Planning and planners are critical for the future of the built environment. If we're serious as a society about sustainable living and protecting the planet's future, we need to plan these things properly.
But good planning will require more than a systematic, professional approach. It requires empathy. Planning only fulfils the promise of a project if it connects with the people whom it will impact.
An excellent way of ensuring this happens would be if the planners themselves were more representative of the communities they serve.
Another issue is the skills shortage of planners in the UK. Widening the talent pool to encourage a more diverse makeup of planning trainees could help bridge the skills gap.
How can we inspire the next generation of planners?
We need more planners from backgrounds reflecting broader life experiences, cultures, regions and communities. We want to move away from notions of planning as something imposed from the outside regardless of the community's wishes.
This isn’t simply about fairness or representation. If, as a culture and a nation, we’re going to embrace sustainable growth, we all must feel we have a stake in it.
People are far more likely to buy into a greener approach to planning if they can relate to the planners proposing these concepts.
There's a housing shortage. Everyone's acutely aware of that. At a fundamental level, this is about meeting people’s needs. It’s a social issue more than a design problem. The solution is to design more housing. These new homes should fit in with their surroundings and blend in with existing communities.
It's worth remembering that some of the more infamous, failed housing experiments of the 1960s began as idealistic projects that envisioned how tomorrow's communities would live.
Le Corbusier said these new modernist developments should be “spiritually fulfilling” and create “harmony between people and their surroundings”.
Ultimately, many of these projects failed because they couldn’t engage with the communities they were supposedly built for.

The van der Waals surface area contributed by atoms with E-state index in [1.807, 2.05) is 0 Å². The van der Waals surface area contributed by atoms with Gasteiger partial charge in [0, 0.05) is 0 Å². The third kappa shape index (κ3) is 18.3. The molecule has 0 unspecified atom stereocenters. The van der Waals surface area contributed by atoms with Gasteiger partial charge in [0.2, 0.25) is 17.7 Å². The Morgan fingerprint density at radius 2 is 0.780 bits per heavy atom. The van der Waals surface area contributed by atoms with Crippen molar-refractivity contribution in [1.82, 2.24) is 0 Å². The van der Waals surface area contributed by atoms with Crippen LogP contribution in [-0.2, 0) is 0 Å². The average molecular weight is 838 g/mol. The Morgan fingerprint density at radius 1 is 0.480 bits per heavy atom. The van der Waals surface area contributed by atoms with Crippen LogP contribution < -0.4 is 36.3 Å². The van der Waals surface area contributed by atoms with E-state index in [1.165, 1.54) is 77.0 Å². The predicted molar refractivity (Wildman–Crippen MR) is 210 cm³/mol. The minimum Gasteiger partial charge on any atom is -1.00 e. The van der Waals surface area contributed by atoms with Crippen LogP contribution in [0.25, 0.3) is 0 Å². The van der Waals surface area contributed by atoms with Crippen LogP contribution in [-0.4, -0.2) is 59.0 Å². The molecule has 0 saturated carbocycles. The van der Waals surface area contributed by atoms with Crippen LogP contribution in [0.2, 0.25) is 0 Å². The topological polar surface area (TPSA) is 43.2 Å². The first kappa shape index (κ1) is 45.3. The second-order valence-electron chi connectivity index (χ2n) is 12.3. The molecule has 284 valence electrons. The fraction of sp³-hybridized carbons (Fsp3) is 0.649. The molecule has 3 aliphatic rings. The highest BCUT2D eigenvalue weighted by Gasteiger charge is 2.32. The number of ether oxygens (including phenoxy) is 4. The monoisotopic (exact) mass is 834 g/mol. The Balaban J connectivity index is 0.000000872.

If planners reflect communities better, this should help the built environment provide more and better housing that improves people’s lives.
There’s a shortage of planners in the UK. This is an issue that both the National Audit Office and the TCPA (the Town and Country Planning Association) have highlighted.
The key to addressing this is education – explaining and championing planning as a profession and activity that benefits communities and will help society progress towards a more sustainable future.
Maddox Planning has teamed up with a local business and education partnership to promote planning as a progressive, challenging and rewarding career.
Our focus is broad, from career fairs to secondary schools across different areas. And the reactions have been hugely positive. Plenty of young people we've spoken to were unaware that planning was an available option as a career path.
We also offer work experience for non-planning professionals, to encourage interest in what we do and, hopefully, lay some fertile ground for future entrants into planning.
We should engage young people in planning, both as a concept and a practical discipline that brings demonstrable, positive and lasting results.
Inspiring Future Planners
You can’t leave a legacy unless someone’s prepared to carry it on.
Empathy and education are two crucial areas in which we can work to inspire future planners and establish planning as a positive force for change.
Planning must meet the changing needs of a changing society. It can only do this with more planners from different backgrounds.
We see it as our responsibility to look beyond the immediate concerns of our clients and how we run our business. For us, progressive planning doesn't end when we complete a project.